The law will be applicable to any arbitration in either the public or private sectors, irrespective of the nature of the legal relationship on which the dispute is based, or any treaties Qatar has with other countries, the Qatar government said.
However, the law will only apply to cases taking place inside Qatar or in cases abroad in which parties agree to adhere to the provisions of Qatari law, it said.
Faisal Al Sahouti, chief executive of the Qatar International Court and Dispute Resolution Centre (QICDRC) said the new law will meet the economic and commercial needs of the state of Qatar.
The law is based upon the UNCITRAL arbitration rules of 2010, which are internationally recognised and widely used, and will allow parties to give the Civil and Commercial Court at the QICDRC supervisory jurisdiction over arbitrations.
This is likely to be an attractive offering, especially for international companies doing business in the Qatar, the QICDRC said.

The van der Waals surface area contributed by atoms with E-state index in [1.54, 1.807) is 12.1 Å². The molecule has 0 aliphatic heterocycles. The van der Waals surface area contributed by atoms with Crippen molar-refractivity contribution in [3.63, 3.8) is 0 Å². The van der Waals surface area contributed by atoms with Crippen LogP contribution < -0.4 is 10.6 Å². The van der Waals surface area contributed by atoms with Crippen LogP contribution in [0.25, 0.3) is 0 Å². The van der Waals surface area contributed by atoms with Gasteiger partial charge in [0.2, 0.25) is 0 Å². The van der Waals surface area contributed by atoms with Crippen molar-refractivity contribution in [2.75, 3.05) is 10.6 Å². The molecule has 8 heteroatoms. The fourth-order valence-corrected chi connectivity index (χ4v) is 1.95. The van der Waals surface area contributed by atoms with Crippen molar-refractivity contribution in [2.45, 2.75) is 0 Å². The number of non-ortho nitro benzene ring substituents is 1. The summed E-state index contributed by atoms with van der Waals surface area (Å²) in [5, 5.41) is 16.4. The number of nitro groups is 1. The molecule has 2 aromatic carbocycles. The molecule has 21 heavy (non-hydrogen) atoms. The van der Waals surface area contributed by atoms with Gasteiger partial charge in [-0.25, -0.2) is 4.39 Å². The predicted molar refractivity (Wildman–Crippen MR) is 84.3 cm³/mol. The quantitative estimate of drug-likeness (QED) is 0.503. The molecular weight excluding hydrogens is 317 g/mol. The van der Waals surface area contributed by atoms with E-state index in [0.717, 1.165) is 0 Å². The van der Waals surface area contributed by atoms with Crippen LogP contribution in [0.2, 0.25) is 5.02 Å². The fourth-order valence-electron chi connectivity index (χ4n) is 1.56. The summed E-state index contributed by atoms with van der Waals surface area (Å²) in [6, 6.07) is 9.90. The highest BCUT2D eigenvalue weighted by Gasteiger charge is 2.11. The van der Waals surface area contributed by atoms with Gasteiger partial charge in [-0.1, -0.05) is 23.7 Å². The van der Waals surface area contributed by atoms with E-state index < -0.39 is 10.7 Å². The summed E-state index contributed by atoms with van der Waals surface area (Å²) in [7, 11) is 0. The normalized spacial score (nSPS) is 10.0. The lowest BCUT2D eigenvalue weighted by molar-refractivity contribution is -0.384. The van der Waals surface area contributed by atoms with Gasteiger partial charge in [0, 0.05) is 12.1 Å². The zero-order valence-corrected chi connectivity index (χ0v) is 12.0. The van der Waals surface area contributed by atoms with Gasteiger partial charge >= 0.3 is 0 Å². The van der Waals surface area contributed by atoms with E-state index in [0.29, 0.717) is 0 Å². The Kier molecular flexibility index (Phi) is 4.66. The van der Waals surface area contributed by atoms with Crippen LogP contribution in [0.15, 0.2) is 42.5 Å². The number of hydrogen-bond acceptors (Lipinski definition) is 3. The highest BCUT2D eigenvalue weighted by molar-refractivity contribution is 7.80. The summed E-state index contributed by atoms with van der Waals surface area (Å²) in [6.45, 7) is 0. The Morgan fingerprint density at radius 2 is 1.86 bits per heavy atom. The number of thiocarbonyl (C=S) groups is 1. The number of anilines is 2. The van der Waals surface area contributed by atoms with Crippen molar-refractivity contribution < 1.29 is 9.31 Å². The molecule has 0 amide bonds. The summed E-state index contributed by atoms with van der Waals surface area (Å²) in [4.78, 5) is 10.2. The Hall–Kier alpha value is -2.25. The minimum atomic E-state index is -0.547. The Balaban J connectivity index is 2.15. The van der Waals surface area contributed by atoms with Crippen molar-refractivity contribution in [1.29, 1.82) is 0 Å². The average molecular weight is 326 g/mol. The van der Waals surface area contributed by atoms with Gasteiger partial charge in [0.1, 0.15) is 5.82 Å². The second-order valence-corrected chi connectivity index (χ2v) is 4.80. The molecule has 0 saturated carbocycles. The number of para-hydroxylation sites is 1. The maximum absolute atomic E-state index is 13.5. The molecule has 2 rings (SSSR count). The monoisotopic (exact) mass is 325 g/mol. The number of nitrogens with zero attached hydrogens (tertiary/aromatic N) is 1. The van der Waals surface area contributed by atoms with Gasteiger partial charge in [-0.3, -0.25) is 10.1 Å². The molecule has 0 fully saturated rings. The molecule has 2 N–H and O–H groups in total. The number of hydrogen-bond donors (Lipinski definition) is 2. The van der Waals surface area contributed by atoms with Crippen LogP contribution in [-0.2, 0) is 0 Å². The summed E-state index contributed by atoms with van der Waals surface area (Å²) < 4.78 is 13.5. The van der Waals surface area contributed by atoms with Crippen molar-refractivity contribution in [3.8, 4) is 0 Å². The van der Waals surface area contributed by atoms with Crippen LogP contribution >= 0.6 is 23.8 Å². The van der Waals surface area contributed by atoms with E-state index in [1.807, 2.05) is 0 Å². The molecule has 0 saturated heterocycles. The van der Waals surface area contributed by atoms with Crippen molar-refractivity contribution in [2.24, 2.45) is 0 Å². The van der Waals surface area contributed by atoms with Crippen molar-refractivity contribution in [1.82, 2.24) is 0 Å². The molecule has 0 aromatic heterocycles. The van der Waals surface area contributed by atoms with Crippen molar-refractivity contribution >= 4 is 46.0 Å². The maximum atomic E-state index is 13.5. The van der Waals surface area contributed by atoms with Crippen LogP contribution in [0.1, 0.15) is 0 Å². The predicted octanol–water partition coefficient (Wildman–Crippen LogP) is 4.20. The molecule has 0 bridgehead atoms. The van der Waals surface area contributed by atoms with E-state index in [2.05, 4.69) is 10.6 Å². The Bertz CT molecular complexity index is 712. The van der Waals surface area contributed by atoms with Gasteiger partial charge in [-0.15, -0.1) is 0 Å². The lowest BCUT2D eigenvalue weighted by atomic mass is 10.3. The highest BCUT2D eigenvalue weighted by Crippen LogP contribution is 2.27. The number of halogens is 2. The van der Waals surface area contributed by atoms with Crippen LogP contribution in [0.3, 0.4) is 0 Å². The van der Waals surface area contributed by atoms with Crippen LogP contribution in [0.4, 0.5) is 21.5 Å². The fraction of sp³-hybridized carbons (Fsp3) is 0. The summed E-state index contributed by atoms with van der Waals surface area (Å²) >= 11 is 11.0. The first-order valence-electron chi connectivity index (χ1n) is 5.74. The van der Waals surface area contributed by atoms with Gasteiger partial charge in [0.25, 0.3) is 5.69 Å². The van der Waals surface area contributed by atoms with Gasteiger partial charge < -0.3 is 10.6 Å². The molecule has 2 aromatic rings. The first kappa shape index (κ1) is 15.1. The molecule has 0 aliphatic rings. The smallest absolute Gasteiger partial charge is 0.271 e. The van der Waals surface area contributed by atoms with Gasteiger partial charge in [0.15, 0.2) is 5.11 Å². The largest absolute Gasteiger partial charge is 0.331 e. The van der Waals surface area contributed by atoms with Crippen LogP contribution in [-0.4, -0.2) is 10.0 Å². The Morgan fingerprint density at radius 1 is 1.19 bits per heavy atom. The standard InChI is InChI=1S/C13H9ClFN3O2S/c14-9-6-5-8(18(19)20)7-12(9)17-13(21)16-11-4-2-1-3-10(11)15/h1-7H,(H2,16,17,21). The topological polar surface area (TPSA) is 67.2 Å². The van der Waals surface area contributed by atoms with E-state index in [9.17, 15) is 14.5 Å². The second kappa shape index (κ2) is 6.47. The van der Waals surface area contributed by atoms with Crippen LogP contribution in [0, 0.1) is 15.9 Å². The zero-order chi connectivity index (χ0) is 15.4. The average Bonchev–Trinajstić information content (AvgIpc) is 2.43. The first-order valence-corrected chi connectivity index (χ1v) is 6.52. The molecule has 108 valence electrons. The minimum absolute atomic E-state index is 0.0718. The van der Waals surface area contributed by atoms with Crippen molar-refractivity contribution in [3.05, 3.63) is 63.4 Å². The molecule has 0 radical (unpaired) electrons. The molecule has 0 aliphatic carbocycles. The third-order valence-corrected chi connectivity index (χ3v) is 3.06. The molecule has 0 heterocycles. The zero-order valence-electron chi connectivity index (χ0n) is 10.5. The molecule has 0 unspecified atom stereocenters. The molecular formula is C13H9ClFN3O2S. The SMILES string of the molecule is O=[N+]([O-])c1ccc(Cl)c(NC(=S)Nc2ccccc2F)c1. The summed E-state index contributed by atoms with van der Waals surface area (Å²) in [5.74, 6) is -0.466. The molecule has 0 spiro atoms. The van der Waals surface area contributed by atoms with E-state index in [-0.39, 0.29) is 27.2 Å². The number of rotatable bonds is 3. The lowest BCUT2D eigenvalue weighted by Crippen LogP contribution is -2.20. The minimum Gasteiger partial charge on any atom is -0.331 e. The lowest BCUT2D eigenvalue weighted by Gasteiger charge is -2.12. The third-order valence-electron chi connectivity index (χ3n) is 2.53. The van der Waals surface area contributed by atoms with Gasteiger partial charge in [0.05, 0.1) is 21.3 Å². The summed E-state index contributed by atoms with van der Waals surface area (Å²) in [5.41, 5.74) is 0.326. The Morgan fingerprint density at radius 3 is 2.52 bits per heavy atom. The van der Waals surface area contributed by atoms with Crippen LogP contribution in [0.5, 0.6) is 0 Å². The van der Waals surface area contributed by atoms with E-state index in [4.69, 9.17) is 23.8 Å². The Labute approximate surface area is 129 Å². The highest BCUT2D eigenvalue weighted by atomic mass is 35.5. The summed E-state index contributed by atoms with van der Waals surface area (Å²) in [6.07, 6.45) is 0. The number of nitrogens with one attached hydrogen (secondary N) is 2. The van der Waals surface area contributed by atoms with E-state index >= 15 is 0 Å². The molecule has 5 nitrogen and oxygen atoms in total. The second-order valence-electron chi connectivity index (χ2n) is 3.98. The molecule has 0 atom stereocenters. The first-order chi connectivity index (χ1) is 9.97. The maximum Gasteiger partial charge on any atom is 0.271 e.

Dispute resolution expert Jonathan Collier of Pinsent Masons, the law firm behind Out-Law.com, said: "The new arbitration law is highly anticipated and is considered as a positive development for companies, both domestic and international, doing business in Qatar. The UNCITRAL model law on which the new arbitration law is based is both well established and reasoned and its introduction will hopefully provide a more stable and consistent landscape for conducting arbitration and enforcing arbitral awards."
Saudi Arabia brought in a modern arbitration law in 2012, one of the first countries in the Gulf region to do so, and launched a commercial arbitration centre in 2014.
The Saudi Center for Commercial Arbitration was formed by the Council of Saudi Chambers (CSC), in consultation with the kingdom’s justice, commerce and industry ministries, and in coordination with the governor of the Saudi Arabian General Investment Authority.